In 2011, Dynamo was released in beta, which provided the first glimpses of directly programming the behavior of hosted components through a drag-and-drop node interface. This is similar to how the Grasshopper 3D visual programming language works with objects in Rhinoceros 3D.
In 2012 Revit LT became the latest version of Revit on the market. Was it a version of Revit with limited functionality or a lite version that excluded features like rendering and multi-user environments? In 2013, Autodesk began rolling out rental licenses for some of its products, including Revit.
Starting with Revit 2013, the various disciplines have been combined into one product simply called Revit.
Autodesk sells various packages or “Industry Collections”; Revit is part of the AEC collection.
Revit is available in multiple languages: English, German, French, Spanish, Portuguese, Italian, Russian, Polish, Czech, Chinese, Japanese and Korean.
With the release of Revit 2016, Autodesk dropped support for 32-bit Windows.
The Revit workspace allows users to manipulate entire buildings or assemblies (in the design environment) or individual 3D shapes (in the family editor environment). The modeling tools can be used with pre-built solids or imported geometric models. However, Revit is not a NURBS modeling tool and you cannot manipulate the individual polygons of an object, except for a few specific object types such as roofs, slabs, and terrain, or in a solid modeling environment.
Revit contains object categories (“families” in Revit terminology). They fall into three groups:
-families of systems, such as walls, floors, roofs, ceilings, main surfaces, and even custom furniture.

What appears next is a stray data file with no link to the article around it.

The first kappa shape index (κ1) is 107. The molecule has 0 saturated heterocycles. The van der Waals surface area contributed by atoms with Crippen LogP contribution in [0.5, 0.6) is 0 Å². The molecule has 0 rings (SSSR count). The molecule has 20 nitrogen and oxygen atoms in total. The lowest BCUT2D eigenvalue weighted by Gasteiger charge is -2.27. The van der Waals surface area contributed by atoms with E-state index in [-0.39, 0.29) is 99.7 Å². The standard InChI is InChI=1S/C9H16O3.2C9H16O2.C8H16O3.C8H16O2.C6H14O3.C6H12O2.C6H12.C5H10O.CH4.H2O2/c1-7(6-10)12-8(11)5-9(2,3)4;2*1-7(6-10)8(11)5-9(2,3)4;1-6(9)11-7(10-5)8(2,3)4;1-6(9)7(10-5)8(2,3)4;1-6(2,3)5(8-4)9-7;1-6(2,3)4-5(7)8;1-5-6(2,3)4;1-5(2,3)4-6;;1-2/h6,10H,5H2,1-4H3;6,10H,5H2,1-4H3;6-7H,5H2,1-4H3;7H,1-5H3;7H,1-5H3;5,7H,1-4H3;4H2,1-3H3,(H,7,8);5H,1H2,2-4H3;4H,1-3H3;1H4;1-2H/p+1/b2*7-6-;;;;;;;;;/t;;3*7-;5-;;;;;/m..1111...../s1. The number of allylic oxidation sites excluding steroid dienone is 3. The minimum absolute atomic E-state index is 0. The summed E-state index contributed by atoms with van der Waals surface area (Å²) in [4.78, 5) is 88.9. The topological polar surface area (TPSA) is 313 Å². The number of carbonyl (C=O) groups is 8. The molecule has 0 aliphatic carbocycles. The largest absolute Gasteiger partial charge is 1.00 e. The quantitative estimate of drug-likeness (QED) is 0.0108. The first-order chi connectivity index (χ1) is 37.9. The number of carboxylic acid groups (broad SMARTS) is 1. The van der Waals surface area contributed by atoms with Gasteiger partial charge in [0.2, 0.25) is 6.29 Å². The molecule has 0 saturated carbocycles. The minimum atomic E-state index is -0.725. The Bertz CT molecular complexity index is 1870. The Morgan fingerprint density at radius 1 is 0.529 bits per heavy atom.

-Loadable families/components built from primitives (extrusions, moldings, etc.) and projected and loaded into the project for use
-In-place families created in-place as part of the project using the same toolset as loadable components
An experienced user can create realistic and accurate families, from furniture to lighting fixtures, as well as importing existing templates from other programs. Revit families can be created as parametric models with dimensions and properties. This allows users to modify a specific component by changing predefined parameters such as: B. height, width or number in the case of a table.Thus, a family defines geometry controlled by parameters, any combination of parameters can be stored as a type, and each Revit instance of a type can contain other instances as well. For example, a swing door could be a family. It can have types describing different dimensions, and the actual building model contains instances of these types placed in walls, where instance-based settings can set door hardware unique to each door instance.